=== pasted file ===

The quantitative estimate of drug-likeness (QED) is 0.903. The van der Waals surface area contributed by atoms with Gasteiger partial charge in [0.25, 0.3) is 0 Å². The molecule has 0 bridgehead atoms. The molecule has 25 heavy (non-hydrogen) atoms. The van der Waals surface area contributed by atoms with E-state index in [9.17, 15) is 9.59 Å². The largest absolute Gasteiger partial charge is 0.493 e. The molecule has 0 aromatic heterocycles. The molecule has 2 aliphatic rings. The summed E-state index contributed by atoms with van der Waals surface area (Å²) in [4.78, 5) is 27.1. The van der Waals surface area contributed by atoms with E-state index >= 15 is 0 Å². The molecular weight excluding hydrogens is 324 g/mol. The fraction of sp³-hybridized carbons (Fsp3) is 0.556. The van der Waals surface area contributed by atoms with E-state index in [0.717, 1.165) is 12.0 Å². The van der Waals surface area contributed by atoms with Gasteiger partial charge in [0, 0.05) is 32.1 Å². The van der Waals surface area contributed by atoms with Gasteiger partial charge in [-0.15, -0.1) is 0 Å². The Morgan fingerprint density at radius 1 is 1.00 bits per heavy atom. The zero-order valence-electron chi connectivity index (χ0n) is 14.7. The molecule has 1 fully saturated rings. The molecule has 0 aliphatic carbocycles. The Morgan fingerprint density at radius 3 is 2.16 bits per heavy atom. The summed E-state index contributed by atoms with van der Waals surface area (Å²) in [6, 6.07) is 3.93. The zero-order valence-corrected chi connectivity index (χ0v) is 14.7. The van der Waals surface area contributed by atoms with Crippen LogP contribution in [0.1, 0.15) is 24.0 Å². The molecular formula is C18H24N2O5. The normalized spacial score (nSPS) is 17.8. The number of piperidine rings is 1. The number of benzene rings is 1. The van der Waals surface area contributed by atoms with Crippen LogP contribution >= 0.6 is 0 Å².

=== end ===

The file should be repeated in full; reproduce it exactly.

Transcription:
The quantitative estimate of drug-likeness (QED) is 0.903. The van der Waals surface area contributed by atoms with Gasteiger partial charge in [0.25, 0.3) is 0 Å². The molecule has 0 bridgehead atoms. The molecule has 25 heavy (non-hydrogen) atoms. The van der Waals surface area contributed by atoms with E-state index in [9.17, 15) is 9.59 Å². The largest absolute Gasteiger partial charge is 0.493 e. The molecule has 0 aromatic heterocycles. The molecule has 2 aliphatic rings. The summed E-state index contributed by atoms with van der Waals surface area (Å²) in [4.78, 5) is 27.1. The van der Waals surface area contributed by atoms with E-state index >= 15 is 0 Å². The molecular weight excluding hydrogens is 324 g/mol. The fraction of sp³-hybridized carbons (Fsp3) is 0.556. The van der Waals surface area contributed by atoms with E-state index in [0.717, 1.165) is 12.0 Å². The van der Waals surface area contributed by atoms with Gasteiger partial charge in [0, 0.05) is 32.1 Å². The van der Waals surface area contributed by atoms with Gasteiger partial charge in [-0.15, -0.1) is 0 Å². The Morgan fingerprint density at radius 1 is 1.00 bits per heavy atom. The zero-order valence-electron chi connectivity index (χ0n) is 14.7. The molecule has 1 fully saturated rings. The molecule has 0 aliphatic carbocycles. The Morgan fingerprint density at radius 3 is 2.16 bits per heavy atom. The summed E-state index contributed by atoms with van der Waals surface area (Å²) in [6, 6.07) is 3.93. The zero-order valence-corrected chi connectivity index (χ0v) is 14.7. The van der Waals surface area contributed by atoms with Crippen LogP contribution in [0.1, 0.15) is 24.0 Å². The molecular formula is C18H24N2O5. The normalized spacial score (nSPS) is 17.8. The number of piperidine rings is 1. The number of benzene rings is 1. The van der Waals surface area contributed by atoms with Crippen LogP contribution >= 0.6 is 0 Å².